Tobie Sanders' Teaching Practices

This is an expansion of remarks I (Carolyn Osborne) made at her memorial service held at Capital University.

I would like to share about the legacy of Tobie’s work and our work together.

Tobie came of age as a teacher in a world in which standardized testing was a minor blip on the surface of education, occasionally used the way a doctor might check a person’s cholesterol every couple of years. It was a world in which there were significant utopic explorations into what teaching and learning could look like. Of course, there were very many traditional schools who were still seeing Spot run, to quote a basal reader of the time, but there were teachers who felt free to allow their students to influence the curriculum when the students were not actually writing the curriculum.

I don’t want to idealize this world because there were struggles, too. Utopic plans easily go awry and it’s a hard balance to strike to give students choices and also to help them to be accountable for those choices. Nevertheless, it was with our feet firmly planted in this ground that some years ago we began to teach Education 214, Integrating the Arts in the Elementary Classroom. We were bringing the best of education in the 1960s to the No Child Left Behind generation through an arts class.

As we were working on Education 214, the university was beginning to have a discussion about rigor, because of the federal government’s definition of a credit hour released in 2010. The for-profit “universities” had misused federal funding which meant that all of us now had to contend with a problematic operationalized version of a credit hour having to do with the number of hours of homework in relation to the number of hours a student’s rear end was in a classroom chair.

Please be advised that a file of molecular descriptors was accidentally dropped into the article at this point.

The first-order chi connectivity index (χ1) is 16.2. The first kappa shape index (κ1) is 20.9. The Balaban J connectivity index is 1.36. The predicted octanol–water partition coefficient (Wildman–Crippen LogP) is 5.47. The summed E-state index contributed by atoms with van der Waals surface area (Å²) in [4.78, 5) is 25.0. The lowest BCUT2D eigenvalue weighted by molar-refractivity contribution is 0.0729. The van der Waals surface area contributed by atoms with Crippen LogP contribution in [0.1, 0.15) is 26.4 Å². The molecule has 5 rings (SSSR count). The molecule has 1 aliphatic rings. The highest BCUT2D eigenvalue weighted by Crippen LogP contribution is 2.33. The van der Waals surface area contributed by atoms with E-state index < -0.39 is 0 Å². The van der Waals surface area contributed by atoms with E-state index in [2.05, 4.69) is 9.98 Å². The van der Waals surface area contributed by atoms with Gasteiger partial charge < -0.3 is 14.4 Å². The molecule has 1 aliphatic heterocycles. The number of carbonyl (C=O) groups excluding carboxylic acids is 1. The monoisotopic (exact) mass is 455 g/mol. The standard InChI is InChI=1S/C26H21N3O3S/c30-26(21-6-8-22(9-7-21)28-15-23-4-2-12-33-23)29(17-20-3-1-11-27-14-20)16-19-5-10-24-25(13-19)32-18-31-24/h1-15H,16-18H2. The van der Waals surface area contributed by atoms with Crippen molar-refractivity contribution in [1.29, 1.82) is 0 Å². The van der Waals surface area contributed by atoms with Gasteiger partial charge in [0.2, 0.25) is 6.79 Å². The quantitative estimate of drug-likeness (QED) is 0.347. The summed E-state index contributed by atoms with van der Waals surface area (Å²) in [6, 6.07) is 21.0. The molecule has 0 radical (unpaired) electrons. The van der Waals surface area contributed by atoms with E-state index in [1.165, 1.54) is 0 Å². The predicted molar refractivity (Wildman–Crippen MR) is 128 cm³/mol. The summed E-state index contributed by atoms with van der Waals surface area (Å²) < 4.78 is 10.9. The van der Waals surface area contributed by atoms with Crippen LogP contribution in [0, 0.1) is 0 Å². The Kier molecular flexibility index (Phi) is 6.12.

One problem with rigor, which we wrote about here: __, is the word itself. It implies difficulty or hardship. Now, learning can be difficult, but our job as teachers is not to make it difficult for the sake of difficulty or to fulfill someone’s concept of what college should be like. Our job is not to “weed out” students or to make sure we assign a requisite percentage of bad grades in our classes. Our job is not to create homework for the sake of homework or to assign lengthy readings so that our syllabi would be filled with the right stuff according to our peers in the university who judge these documents.

Our job is to scaffold people so that they can learn new things and succeed in new ways. Tobie and I strove to make it possible, for example, for all students to do a stellar job on the What Difference Does Instruction Make project, a major teacher-as-researcher project which we assigned in our pedagogy classes that involved collecting and analyzing data and drawing reasonable conclusions. We created scaffolds, we went over the project with the group and with individuals, we consulted with students as they wrote their projects, and we celebrated success. We considered ourselves to be doing a good job when we could give high grades on this project to all people in the class because all people fulfilled the requirements of the assignment.